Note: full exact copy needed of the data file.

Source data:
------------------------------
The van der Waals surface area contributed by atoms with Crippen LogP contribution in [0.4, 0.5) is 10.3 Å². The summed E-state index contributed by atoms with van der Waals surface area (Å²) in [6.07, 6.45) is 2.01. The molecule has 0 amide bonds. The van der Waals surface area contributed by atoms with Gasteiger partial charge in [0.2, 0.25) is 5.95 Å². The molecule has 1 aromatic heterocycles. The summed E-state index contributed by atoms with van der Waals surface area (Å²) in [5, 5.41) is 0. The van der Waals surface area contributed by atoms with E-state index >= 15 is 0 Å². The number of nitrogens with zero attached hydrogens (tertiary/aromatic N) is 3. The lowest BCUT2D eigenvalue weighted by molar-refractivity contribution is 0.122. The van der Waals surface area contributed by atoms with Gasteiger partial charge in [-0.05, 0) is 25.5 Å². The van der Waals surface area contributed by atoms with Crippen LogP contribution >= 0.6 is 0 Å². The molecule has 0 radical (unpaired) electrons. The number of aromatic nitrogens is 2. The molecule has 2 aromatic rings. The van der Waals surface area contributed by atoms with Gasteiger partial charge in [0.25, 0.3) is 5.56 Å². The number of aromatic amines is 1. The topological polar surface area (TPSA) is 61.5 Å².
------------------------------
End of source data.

The van der Waals surface area contributed by atoms with Crippen LogP contribution in [0.4, 0.5) is 10.3 Å². The summed E-state index contributed by atoms with van der Waals surface area (Å²) in [6.07, 6.45) is 2.01. The molecule has 0 amide bonds. The van der Waals surface area contributed by atoms with Gasteiger partial charge in [0.2, 0.25) is 5.95 Å². The molecule has 1 aromatic heterocycles. The summed E-state index contributed by atoms with van der Waals surface area (Å²) in [5, 5.41) is 0. The van der Waals surface area contributed by atoms with E-state index >= 15 is 0 Å². The number of nitrogens with zero attached hydrogens (tertiary/aromatic N) is 3. The lowest BCUT2D eigenvalue weighted by molar-refractivity contribution is 0.122. The van der Waals surface area contributed by atoms with Gasteiger partial charge in [-0.05, 0) is 25.5 Å². The van der Waals surface area contributed by atoms with Crippen LogP contribution >= 0.6 is 0 Å². The molecule has 0 radical (unpaired) electrons. The number of aromatic nitrogens is 2. The molecule has 2 aromatic rings. The van der Waals surface area contributed by atoms with Gasteiger partial charge in [0.25, 0.3) is 5.56 Å². The number of aromatic amines is 1. The topological polar surface area (TPSA) is 61.5 Å².